Sam La Porta, Iowa – 6’ 3” / 245 lbs. / 10 1/4” hands / 32 1/8” arms @ NFL Combine (6.18, #107)

32 game starter at Iowa who just turned 22. Former high school wide receiver and it shows in his play style and route tree. He projects as a high football IQ and athletic move tight end, who is just fast and big enough to create some mismatches against safeties and linebackers. The receiving part of a primarily two tight end offensive scheme. Very good hands and body control to help out bad throws. Shows some playmaking ability with th ball in his hands. He’s a willing blocker who gives effort, but just lacks the power. He could certainly work on play strength, but I think it wouldn’t be in his best interest to try and bulk up. He’s gonna rise or fall on his receiving ability.

Cameron Latu, Alabama – 6’ 4” / 242 lbs. / 9 1/2” hands / 32 3/8” arms @ NFL Combine (6.10, #139)

Started at ‘Bama as a defensive end and switched to offense after his redshirt freshman season. Played on special teams in his first two years before earning the starting tight end role and logging 26 starts. Body is cut like an edge and is still learning on the job, but brings a physical presence bigger than his size. As a blocker, he’s better banging inside than on the move in space, but if he can get his hands on you, he will move you. Needs work on feeling for and settling into open zone areas, but has strong hands and appears to have some giddy-up when running. A developmental player with a huge upside.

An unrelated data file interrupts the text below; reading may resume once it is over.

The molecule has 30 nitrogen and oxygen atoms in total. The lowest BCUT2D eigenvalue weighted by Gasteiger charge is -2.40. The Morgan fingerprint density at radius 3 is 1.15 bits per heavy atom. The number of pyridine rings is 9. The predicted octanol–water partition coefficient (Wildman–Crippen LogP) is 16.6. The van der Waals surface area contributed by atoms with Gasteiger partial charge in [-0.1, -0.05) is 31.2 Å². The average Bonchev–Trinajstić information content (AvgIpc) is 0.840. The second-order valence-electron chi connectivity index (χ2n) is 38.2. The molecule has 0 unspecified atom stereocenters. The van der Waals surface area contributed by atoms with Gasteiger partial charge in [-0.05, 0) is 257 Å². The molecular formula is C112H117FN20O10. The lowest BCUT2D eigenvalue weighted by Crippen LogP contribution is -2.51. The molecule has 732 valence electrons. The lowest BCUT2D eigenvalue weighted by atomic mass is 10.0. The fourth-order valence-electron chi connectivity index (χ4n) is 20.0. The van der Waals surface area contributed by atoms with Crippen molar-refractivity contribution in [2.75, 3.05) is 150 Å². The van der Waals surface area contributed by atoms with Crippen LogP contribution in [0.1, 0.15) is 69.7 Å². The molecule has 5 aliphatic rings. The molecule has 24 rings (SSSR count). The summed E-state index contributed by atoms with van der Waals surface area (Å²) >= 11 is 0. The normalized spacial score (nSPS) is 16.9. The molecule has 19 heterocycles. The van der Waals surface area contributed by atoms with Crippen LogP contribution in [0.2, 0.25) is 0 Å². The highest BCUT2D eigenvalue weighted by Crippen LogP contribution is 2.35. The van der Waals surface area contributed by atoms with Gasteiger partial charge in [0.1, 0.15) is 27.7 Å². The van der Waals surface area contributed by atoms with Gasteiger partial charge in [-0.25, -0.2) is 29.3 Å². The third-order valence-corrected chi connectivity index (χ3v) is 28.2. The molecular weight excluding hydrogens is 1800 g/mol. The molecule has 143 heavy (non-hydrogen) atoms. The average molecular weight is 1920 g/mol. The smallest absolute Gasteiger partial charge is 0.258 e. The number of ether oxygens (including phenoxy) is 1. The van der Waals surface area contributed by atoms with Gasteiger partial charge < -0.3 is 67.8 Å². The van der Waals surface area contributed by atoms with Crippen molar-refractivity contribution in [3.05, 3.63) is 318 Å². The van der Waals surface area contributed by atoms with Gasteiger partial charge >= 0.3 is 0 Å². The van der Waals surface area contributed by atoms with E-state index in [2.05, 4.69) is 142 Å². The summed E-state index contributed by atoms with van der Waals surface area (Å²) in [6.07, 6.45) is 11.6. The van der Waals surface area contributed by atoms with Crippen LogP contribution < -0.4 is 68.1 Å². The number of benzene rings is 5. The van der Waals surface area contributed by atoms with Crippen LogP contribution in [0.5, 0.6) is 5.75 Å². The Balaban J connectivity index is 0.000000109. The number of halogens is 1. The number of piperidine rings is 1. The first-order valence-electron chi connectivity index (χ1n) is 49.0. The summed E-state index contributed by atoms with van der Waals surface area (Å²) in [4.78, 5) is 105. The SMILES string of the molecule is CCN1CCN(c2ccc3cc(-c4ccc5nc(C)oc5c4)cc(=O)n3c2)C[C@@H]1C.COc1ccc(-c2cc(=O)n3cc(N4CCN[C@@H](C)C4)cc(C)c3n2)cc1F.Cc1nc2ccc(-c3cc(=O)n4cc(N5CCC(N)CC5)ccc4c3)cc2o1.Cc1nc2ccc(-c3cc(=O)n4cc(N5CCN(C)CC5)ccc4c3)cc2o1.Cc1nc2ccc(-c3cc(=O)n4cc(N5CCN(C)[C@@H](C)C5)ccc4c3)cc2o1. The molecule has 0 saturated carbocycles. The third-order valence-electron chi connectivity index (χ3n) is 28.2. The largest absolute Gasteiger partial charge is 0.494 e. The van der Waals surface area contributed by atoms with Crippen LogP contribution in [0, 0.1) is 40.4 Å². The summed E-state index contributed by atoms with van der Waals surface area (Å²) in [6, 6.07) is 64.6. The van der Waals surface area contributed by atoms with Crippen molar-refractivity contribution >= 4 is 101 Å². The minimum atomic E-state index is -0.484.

Rams could find some value here

Selecting any of the candidates at #69 or #77 may be little rich and then it’s a long wait to to the bottom of Round 5 (#167) and they will all likely be gone. With Les Snead’s penchant for trading back, there is a strong possibility of attaining a Round 4 selection and taking a tight end. It may seem that the tight end room is full and there are more pressing needs, but the top two, Tyler Higbee and Brycen Hopkins are in the last year of their contracts and the the third, Hunter Long, is unproven at best.

Snead likes to use Round 4 for tight ends, nabbing guys with upsides and seemingly fit into what the Rams want to do on offense. There’s a lot to like here and they all have history of playing on special teams. Schoonmaker and Kraft are likely early Round 3 picks and have all the traits for success. Strange is one my favorites in the position class and brings athleticism, blocking and receiving to the table. La Porta is more of a receiver, but at Iowa, the tight ends are generally tough and well-coached. Latu is interesting because his combination of physicality and athleticism, just learning the position and in need of polishing, but a real upside.

The Rams should not gloss over the tight end position, the right player can help two units, the receivers and the offensive line. L.A. targets their tight ends 100+ per season and use them as blockers both inline and from motion. It wouldn’t be a glamorous pick, but a small trade back into Round 4 could offer a player who can earn snaps in two tight end formations and play on special teams, all with an eye to the future. A good value.